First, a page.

Enter this one into the “delayed brainstorm” category.
Just over four years ago, when then-candidate Barack Obama decided to do damage control as the mean-spirited sermons of his pastor (of twenty years) became public, by delivering a speech on race, widely acclaimed by his supporters, but derided by many others — and now forgotten by almost everyone.
I had read the speech on-line and thought it was little more than cliches wrapped in bromides; I printed it out so I could offer a more thorough critique. I never got around to reading that print-out nor writing that critique.
The other day, I suddenly realized what bothered me about the speech: he had never mentioned Dr. Martin Luther King, Jr., who challenged the racial prejudices of his day with an appeal to America’s long-standing creed and its core ideals. Dr. King changed America — and for the better. Today, I again found the speech online and did a search for Dr. King.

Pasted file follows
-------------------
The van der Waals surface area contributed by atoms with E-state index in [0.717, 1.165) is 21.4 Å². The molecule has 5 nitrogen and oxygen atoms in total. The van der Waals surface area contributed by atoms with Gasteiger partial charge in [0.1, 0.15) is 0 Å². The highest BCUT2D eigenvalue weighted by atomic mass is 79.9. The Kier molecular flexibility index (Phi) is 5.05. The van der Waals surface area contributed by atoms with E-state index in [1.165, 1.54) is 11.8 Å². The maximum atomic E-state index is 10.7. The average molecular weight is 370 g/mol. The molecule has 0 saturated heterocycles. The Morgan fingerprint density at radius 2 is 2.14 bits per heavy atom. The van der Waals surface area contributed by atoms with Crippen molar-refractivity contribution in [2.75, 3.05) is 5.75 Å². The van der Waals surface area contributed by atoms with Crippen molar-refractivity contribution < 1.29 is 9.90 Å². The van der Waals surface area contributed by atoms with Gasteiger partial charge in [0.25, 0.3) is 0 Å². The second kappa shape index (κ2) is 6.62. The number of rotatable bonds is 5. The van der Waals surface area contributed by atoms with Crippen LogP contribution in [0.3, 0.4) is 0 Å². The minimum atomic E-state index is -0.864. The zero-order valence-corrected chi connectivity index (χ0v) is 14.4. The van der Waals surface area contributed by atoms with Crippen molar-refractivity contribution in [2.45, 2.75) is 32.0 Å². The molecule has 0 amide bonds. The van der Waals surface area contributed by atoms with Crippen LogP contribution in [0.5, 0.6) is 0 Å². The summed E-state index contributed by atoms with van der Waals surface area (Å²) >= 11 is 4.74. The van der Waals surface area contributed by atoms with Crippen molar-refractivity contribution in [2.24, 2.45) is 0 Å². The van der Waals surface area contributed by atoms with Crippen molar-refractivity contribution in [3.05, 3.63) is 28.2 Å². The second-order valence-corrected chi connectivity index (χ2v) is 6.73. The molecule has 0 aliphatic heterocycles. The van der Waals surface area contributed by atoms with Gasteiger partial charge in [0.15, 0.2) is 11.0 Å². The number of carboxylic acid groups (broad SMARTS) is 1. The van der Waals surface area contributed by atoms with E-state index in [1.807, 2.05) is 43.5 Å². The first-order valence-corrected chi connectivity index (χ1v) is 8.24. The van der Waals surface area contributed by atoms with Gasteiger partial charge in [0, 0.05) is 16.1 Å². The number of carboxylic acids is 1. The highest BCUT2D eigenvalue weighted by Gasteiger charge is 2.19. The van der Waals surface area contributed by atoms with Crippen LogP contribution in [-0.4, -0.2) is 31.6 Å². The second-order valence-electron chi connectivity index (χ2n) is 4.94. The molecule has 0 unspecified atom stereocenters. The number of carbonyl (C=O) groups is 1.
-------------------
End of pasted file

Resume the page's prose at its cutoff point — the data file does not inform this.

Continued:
It turns out I was only partially right. Mr. Obama did mention Dr. King, but only once — and not to talk about what Dr. King had said — or accomplished, but, well, read it for yourself:
There is one story in particularly that I’d like to leave you with today – a story I told when I had the great honor of speaking on Dr. King’s birthday at his home church, Ebenezer Baptist, in Atlanta.
He only references Dr. King to tell a story about one of his own campaign workers, how that worker tells “her story and then goes around the room and asks everyone else why they’re supporting the campaign.”
He mentions one of the truly great men in American history only to talk about himself.
My apologies for taking so long to realize it — and blog about it.